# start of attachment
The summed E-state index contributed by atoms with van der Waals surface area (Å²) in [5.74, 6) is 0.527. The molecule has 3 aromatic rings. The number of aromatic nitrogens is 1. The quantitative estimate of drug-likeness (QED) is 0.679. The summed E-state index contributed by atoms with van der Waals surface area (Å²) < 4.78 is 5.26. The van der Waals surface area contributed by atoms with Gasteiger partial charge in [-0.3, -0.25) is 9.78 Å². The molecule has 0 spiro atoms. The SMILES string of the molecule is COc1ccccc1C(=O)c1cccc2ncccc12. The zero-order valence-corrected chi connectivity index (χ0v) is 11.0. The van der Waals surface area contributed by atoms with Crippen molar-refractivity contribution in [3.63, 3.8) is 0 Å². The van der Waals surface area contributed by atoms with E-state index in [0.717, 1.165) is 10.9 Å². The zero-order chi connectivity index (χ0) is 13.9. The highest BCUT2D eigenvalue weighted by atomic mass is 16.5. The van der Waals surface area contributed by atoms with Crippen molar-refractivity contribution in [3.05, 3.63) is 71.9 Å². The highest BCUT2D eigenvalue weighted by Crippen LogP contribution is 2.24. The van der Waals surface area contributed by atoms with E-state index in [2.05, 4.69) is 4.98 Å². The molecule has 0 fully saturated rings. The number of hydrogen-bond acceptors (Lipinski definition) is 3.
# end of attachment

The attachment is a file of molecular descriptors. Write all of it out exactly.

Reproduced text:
The summed E-state index contributed by atoms with van der Waals surface area (Å²) in [5.74, 6) is 0.527. The molecule has 3 aromatic rings. The number of aromatic nitrogens is 1. The quantitative estimate of drug-likeness (QED) is 0.679. The summed E-state index contributed by atoms with van der Waals surface area (Å²) < 4.78 is 5.26. The van der Waals surface area contributed by atoms with Gasteiger partial charge in [-0.3, -0.25) is 9.78 Å². The molecule has 0 spiro atoms. The SMILES string of the molecule is COc1ccccc1C(=O)c1cccc2ncccc12. The zero-order valence-corrected chi connectivity index (χ0v) is 11.0. The van der Waals surface area contributed by atoms with Crippen molar-refractivity contribution in [3.63, 3.8) is 0 Å². The van der Waals surface area contributed by atoms with E-state index in [0.717, 1.165) is 10.9 Å². The zero-order chi connectivity index (χ0) is 13.9. The highest BCUT2D eigenvalue weighted by atomic mass is 16.5. The van der Waals surface area contributed by atoms with Crippen molar-refractivity contribution in [3.05, 3.63) is 71.9 Å². The highest BCUT2D eigenvalue weighted by Crippen LogP contribution is 2.24. The van der Waals surface area contributed by atoms with E-state index in [2.05, 4.69) is 4.98 Å². The molecule has 0 fully saturated rings. The number of hydrogen-bond acceptors (Lipinski definition) is 3.